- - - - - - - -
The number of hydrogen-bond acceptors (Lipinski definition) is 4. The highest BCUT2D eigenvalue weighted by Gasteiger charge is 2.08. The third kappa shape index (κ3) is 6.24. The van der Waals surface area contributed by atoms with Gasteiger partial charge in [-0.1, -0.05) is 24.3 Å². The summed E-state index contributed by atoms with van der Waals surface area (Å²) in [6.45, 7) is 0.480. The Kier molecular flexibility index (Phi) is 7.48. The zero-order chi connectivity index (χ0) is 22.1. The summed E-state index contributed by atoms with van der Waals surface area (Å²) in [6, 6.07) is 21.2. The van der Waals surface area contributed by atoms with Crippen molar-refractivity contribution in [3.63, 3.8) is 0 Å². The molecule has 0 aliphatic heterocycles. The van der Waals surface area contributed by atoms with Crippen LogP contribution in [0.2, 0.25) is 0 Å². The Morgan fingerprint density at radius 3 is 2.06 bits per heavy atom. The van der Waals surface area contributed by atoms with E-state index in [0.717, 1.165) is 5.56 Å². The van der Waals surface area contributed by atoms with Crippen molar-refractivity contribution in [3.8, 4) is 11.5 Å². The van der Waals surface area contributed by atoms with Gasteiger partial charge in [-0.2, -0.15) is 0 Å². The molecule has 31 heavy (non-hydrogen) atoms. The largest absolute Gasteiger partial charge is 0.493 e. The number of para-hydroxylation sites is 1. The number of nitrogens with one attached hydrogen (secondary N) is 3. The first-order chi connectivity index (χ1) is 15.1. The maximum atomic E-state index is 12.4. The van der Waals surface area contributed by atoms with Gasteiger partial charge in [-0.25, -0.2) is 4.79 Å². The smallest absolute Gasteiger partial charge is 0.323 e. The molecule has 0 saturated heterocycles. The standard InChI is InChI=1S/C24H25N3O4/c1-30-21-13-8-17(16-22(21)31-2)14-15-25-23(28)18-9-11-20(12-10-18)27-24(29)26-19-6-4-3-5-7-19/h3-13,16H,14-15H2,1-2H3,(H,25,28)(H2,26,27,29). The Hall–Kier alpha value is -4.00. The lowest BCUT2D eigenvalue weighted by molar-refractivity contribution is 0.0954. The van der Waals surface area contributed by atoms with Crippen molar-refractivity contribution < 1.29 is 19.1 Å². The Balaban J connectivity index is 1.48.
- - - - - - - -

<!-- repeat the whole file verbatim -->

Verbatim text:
The number of hydrogen-bond acceptors (Lipinski definition) is 4. The highest BCUT2D eigenvalue weighted by Gasteiger charge is 2.08. The third kappa shape index (κ3) is 6.24. The van der Waals surface area contributed by atoms with Gasteiger partial charge in [-0.1, -0.05) is 24.3 Å². The summed E-state index contributed by atoms with van der Waals surface area (Å²) in [6.45, 7) is 0.480. The Kier molecular flexibility index (Phi) is 7.48. The zero-order chi connectivity index (χ0) is 22.1. The summed E-state index contributed by atoms with van der Waals surface area (Å²) in [6, 6.07) is 21.2. The van der Waals surface area contributed by atoms with Crippen molar-refractivity contribution in [3.63, 3.8) is 0 Å². The molecule has 0 aliphatic heterocycles. The van der Waals surface area contributed by atoms with Crippen LogP contribution in [0.2, 0.25) is 0 Å². The Morgan fingerprint density at radius 3 is 2.06 bits per heavy atom. The van der Waals surface area contributed by atoms with E-state index in [0.717, 1.165) is 5.56 Å². The van der Waals surface area contributed by atoms with Crippen molar-refractivity contribution in [3.8, 4) is 11.5 Å². The van der Waals surface area contributed by atoms with Gasteiger partial charge in [-0.2, -0.15) is 0 Å². The molecule has 31 heavy (non-hydrogen) atoms. The largest absolute Gasteiger partial charge is 0.493 e. The number of para-hydroxylation sites is 1. The number of nitrogens with one attached hydrogen (secondary N) is 3. The first-order chi connectivity index (χ1) is 15.1. The maximum atomic E-state index is 12.4. The van der Waals surface area contributed by atoms with Gasteiger partial charge in [-0.25, -0.2) is 4.79 Å². The smallest absolute Gasteiger partial charge is 0.323 e. The molecule has 0 saturated heterocycles. The standard InChI is InChI=1S/C24H25N3O4/c1-30-21-13-8-17(16-22(21)31-2)14-15-25-23(28)18-9-11-20(12-10-18)27-24(29)26-19-6-4-3-5-7-19/h3-13,16H,14-15H2,1-2H3,(H,25,28)(H2,26,27,29). The Hall–Kier alpha value is -4.00. The lowest BCUT2D eigenvalue weighted by molar-refractivity contribution is 0.0954. The van der Waals surface area contributed by atoms with Crippen molar-refractivity contribution < 1.29 is 19.1 Å². The Balaban J connectivity index is 1.48.